SUMMARY OF THE INVENTION

Accordingly, an object of this invention is to provide velocity fuse valve for a hydraulic braking system which reduces or prevents undesired activation of the velocity fuse valve.

Another object of this invention is to provide such a velocity fuse valve which minimizes circuit complexity and which requires no adjustments to set a cut-off pressure.

These and other objects are achieved by the present invention, wherein an improved the velocity fuse valve controls communication between first and second brake valves and first and second brake lines. The velocity fuse valve includes a valve housing having a valve bore which slidably receives a valve spool. The spool moves in response to pressure in first and second pilot chambers, each communicated with a corresponding first and second outlet. The first pilot chamber is communicated with the first outlet via a first dashpot passage and a first orifice, and the second pilot chamber is communicated with the second outlet via a second dashpot passage and a second orifice. The orifices reduce or control how fast the spool will move in response to the pressure differential between the pilot chambers.

BRIEF DESCRIPTION OF THE DRAWINGS

FIG. 1 is a schematic diagram of a prior art production brake circuit including a prior art production velocity fuse valve;

FIG. 2 is a schematic diagram of a velocity fuse valve according to the present invention;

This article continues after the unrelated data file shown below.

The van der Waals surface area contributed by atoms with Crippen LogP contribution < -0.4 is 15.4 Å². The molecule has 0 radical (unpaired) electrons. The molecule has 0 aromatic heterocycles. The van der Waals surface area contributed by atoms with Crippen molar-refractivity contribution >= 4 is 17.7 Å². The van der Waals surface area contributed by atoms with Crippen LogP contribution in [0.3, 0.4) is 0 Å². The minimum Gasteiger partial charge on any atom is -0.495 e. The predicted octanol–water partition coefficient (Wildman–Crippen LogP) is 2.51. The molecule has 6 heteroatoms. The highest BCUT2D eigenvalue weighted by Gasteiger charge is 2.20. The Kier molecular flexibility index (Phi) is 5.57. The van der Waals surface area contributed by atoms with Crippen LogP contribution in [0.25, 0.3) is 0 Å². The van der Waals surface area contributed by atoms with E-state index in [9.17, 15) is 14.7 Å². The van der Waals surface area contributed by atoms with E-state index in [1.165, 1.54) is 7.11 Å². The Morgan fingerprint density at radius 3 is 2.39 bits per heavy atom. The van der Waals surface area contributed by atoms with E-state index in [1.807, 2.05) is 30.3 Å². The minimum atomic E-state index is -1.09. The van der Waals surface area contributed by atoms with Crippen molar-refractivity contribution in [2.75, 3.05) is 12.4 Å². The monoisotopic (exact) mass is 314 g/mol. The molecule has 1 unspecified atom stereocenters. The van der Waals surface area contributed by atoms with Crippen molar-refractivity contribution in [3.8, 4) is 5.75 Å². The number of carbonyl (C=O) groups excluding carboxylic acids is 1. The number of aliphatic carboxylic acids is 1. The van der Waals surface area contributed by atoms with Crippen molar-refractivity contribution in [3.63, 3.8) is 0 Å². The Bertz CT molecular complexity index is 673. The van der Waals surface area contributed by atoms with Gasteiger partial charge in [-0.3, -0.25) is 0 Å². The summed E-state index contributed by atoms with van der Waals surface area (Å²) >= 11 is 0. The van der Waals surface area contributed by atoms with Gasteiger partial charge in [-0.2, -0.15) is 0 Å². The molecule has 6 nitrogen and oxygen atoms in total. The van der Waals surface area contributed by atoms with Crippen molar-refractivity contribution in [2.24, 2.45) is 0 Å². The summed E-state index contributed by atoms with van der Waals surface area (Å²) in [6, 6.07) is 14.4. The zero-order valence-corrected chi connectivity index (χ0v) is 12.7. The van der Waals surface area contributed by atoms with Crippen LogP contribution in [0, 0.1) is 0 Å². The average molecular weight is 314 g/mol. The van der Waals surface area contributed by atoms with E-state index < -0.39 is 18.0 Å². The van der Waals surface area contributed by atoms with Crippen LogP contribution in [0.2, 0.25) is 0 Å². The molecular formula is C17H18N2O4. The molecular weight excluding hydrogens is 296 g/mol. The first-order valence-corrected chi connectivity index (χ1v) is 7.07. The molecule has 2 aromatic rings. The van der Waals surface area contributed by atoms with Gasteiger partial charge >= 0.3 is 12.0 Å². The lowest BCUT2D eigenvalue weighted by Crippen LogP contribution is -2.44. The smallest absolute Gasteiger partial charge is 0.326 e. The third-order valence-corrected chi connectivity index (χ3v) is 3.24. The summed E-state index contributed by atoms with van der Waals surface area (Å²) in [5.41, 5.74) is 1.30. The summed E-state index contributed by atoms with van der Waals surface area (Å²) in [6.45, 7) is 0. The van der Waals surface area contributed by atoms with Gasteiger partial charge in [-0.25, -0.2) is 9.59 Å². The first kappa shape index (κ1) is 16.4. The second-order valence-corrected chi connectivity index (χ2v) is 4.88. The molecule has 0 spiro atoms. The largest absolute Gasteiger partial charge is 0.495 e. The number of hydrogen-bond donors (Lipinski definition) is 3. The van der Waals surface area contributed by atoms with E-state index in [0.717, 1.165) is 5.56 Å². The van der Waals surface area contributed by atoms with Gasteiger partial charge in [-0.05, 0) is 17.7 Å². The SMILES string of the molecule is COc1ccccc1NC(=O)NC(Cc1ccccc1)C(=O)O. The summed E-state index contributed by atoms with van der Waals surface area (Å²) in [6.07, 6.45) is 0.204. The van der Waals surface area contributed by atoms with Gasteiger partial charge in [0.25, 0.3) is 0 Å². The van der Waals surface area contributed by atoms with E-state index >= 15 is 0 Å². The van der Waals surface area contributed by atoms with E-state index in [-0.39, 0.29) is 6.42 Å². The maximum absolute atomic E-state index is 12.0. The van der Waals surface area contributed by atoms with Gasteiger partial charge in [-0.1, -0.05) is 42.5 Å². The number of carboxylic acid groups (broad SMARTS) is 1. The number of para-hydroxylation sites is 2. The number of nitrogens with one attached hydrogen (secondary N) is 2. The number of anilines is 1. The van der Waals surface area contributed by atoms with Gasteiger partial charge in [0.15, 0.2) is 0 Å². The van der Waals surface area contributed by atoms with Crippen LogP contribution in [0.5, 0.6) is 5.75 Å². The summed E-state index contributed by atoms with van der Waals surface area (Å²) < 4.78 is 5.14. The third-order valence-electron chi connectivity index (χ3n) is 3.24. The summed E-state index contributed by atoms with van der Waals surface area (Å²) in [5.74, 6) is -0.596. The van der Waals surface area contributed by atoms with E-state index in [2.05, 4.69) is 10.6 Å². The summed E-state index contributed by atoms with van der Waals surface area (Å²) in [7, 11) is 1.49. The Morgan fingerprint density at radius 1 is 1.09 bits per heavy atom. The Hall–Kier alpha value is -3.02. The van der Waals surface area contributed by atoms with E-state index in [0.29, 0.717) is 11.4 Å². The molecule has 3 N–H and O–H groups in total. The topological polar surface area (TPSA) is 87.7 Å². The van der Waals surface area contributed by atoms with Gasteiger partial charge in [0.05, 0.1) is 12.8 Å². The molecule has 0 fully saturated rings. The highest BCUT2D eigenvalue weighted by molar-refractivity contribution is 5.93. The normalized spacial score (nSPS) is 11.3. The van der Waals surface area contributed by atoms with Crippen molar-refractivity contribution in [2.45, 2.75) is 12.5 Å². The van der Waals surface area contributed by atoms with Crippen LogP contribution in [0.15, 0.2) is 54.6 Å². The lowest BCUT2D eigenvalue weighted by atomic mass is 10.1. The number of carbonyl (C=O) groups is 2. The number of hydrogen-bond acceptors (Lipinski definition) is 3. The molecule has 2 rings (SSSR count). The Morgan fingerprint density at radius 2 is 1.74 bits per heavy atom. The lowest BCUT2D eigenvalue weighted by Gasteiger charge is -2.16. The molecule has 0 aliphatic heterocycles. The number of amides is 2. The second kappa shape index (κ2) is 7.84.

FIG. 3 is a schematic diagram of a velocity fuse valve displaced from the centered position shown in FIG. 2; and

FIG. 4 is a sectional view of the velocity fuse valve of FIGS. 2 and 3.

DESCRIPTION OF THE PREFERRED EMBODIMENT

A prior art production brake circuit, including a velocity fuse valve, is shown in FIG. 1. The circuit includes left and right prefill pistons 10,12, and left and right brake valves 14, 16. The prior art velocity fuse valve 18 is connected between the output lines 17, 19 of the brake valves and the brake lines 20, 22 which communicate pressurized brake fluid to left and right brakes (not shown). The velocity fuse valve 18 includes inlets 24 and 26 which receive fluid from brake valves 14 and 16 and outlets 28 and 30 connected to the vehicle brakes (not shown), a spool 32. Centering springs 34 and 36 normally hold the spool in a centered, open position as shown in FIG. 1. Pilots 38 and 40 urge the spool 32 in opposite directions in response to fluid pressure communicated via lines 42 and 44, respectively. In its first centered, open position 46 the spool 32 communicates fluid from inlet 24 to outlet 28 and pilot 38, from inlet 26 to outlet 30 and pilot 40. When pressure at inlet 24 or outlet 28 drops, pilot 40 will shift spool 32 to a second position 48 wherein fluid communication between inlet 24 and outlet 28 is blocked and wherein fluid communication between inlet 26 and outlet 30 is open. When pressure at inlet 26 or outlet 30 drops, pilot 38 will shift spool 32 to a third position 50 wherein fluid communication between inlet 26 and outlet 30 is blocked and wherein fluid communication between inlet 24 and outlet 28 is open.